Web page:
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Cause of death and presence of respiratory disease at autopsy in an HIV-1 seroconversion cohort of southern African gold miners

Murray, Jilla,b; Sonnenberg, Pamc,d; Nelson, Gillb; Bester, Andree; Shearer, Stuarte; Glynn, Judith Rc

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doi: 10.1097/01.aids.0000299416.61808.24
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Mortality data and cause of death profiles enable rational planning of public health services and interventions, and contribute to clinical awareness. In low and middle income countries, however, these statistics are usually sparse and often of poor quality: coverage of death registration in Africa has been reported to be less than 10% [1]. HIV/AIDS has had a major impact on mortality in Africa [2,3]; the number of adult deaths in South Africa almost doubled from 1989 to 2003 [4]. Even though South Africa has made a concerted effort to improve death registration, the underreporting of deaths and the misclassification of causes of death continue to undermine the validity of reported mortality statistics [5,6].

Tuberculosis is widely recognised as the leading cause of death in Africans with HIV/AIDS [7], but very few reports provide data on specific causes of death in populations affected by HIV/AIDS in Africa. A few record reviews have been published with cause of death information [8–10], but most other studies have been small hospital-based autopsy series [11–14]. One HIV prevalence cohort study reported on autopsy data combined with record review [15], but no study has been conducted on individuals with known dates of seroconversion to HIV.

In this paper we explore cause-specific mortality by duration of HIV infection in a large cohort of HIV-positive and negative men employed in four South African gold mines, and followed after leaving the mines. We have previously shown that the all-cause mortality rates for the men in this cohort were similar to those in the west before HAART was available [16]. We now present data on causes of death, as well as on the accuracy of clinical diagnoses in a subset of men for whom autopsy data were available. We present mortality rates for natural, unnatural, and tuberculosis-related deaths, and analyses of causes of death in those who have died.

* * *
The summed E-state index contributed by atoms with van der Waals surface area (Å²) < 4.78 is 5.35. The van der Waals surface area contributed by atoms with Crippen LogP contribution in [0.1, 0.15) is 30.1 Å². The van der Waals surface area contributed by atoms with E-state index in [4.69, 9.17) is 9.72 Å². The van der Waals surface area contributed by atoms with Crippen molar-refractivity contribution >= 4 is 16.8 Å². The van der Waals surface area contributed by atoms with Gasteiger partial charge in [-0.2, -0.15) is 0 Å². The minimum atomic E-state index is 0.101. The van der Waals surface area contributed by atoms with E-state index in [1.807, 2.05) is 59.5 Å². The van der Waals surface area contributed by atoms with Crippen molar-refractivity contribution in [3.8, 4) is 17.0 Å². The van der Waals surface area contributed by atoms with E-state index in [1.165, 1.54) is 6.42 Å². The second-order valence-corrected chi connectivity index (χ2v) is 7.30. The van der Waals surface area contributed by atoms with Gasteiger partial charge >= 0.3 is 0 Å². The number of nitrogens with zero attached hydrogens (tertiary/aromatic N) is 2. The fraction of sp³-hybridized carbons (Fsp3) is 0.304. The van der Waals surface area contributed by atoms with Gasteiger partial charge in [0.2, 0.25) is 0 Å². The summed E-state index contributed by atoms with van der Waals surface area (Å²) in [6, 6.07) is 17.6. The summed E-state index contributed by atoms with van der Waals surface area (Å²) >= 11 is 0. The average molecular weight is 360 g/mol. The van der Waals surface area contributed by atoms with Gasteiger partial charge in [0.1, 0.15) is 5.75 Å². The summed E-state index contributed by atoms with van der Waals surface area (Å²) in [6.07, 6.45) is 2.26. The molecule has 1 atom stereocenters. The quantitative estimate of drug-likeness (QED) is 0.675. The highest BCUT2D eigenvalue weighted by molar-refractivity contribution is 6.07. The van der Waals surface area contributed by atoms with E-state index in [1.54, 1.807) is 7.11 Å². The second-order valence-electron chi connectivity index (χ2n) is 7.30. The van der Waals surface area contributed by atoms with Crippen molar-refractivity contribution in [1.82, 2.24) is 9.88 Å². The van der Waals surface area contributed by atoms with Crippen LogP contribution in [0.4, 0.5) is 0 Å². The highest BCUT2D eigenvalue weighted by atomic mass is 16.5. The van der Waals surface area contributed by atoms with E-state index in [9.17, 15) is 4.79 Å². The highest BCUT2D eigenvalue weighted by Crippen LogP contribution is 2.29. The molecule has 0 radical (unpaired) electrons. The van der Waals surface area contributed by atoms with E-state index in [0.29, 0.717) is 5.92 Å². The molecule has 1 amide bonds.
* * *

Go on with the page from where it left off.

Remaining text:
The establishment of the cohort in this study has been described in detail in previous papers [16,17]. In brief, the cohort of HIV-positive and negative men was established using routinely collected data on miners employed by four gold mines in South Africa, linked using unique industry numbers. HIV tests were conducted in surveys of the workforce in the early 1990s, and when clinically indicated in sexually transmitted disease and other clinics and in the hospital. All HIV test results are confidential and testing is performed with informed consent and counselling. The mining company treated miners with AIDS-related opportunistic infections during the period of the study (and continues to do so); antiretroviral therapy (ART) has been offered since 2004.

The HIV-positive cohort consisted of known seroconverters: individuals for whom at least one negative HIV test was recorded, followed by an HIV-positive test. To define the HIV-seroconverter cohort, tests from medical and tuberculosis clinics were excluded, to avoid the biased inclusion of fast progressors. All men with an interval of 3 years or less between the last negative and the first positive test were included, and the seroconversion date was estimated as the midpoint of the seroconversion interval. Men who tested HIV negative in a survey, with no subsequent evidence of HIV from tests, or clinical or autopsy diagnoses, were used as a comparison group.